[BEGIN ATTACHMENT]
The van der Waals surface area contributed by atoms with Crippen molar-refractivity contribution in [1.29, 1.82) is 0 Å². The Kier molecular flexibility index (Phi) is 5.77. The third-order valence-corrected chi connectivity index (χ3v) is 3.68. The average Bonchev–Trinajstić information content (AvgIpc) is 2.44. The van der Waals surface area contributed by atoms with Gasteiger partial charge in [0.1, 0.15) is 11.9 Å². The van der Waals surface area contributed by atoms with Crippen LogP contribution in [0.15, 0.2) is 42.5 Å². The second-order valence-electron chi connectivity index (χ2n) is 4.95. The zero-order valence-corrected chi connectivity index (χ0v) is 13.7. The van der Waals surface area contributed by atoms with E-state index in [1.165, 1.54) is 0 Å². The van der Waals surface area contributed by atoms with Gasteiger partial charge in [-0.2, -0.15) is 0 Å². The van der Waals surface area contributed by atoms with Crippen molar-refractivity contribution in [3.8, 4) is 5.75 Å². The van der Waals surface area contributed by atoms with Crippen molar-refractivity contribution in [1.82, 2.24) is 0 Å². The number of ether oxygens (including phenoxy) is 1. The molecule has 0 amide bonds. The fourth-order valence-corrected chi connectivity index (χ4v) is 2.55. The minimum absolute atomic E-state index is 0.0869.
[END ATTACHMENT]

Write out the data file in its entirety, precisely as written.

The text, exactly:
The van der Waals surface area contributed by atoms with Crippen molar-refractivity contribution in [1.29, 1.82) is 0 Å². The Kier molecular flexibility index (Phi) is 5.77. The third-order valence-corrected chi connectivity index (χ3v) is 3.68. The average Bonchev–Trinajstić information content (AvgIpc) is 2.44. The van der Waals surface area contributed by atoms with Gasteiger partial charge in [0.1, 0.15) is 11.9 Å². The van der Waals surface area contributed by atoms with Crippen LogP contribution in [0.15, 0.2) is 42.5 Å². The second-order valence-electron chi connectivity index (χ2n) is 4.95. The zero-order valence-corrected chi connectivity index (χ0v) is 13.7. The van der Waals surface area contributed by atoms with E-state index in [1.165, 1.54) is 0 Å². The van der Waals surface area contributed by atoms with Gasteiger partial charge in [-0.2, -0.15) is 0 Å². The van der Waals surface area contributed by atoms with Crippen molar-refractivity contribution in [3.8, 4) is 5.75 Å². The van der Waals surface area contributed by atoms with Crippen molar-refractivity contribution in [1.82, 2.24) is 0 Å². The number of ether oxygens (including phenoxy) is 1. The molecule has 0 amide bonds. The fourth-order valence-corrected chi connectivity index (χ4v) is 2.55. The minimum absolute atomic E-state index is 0.0869.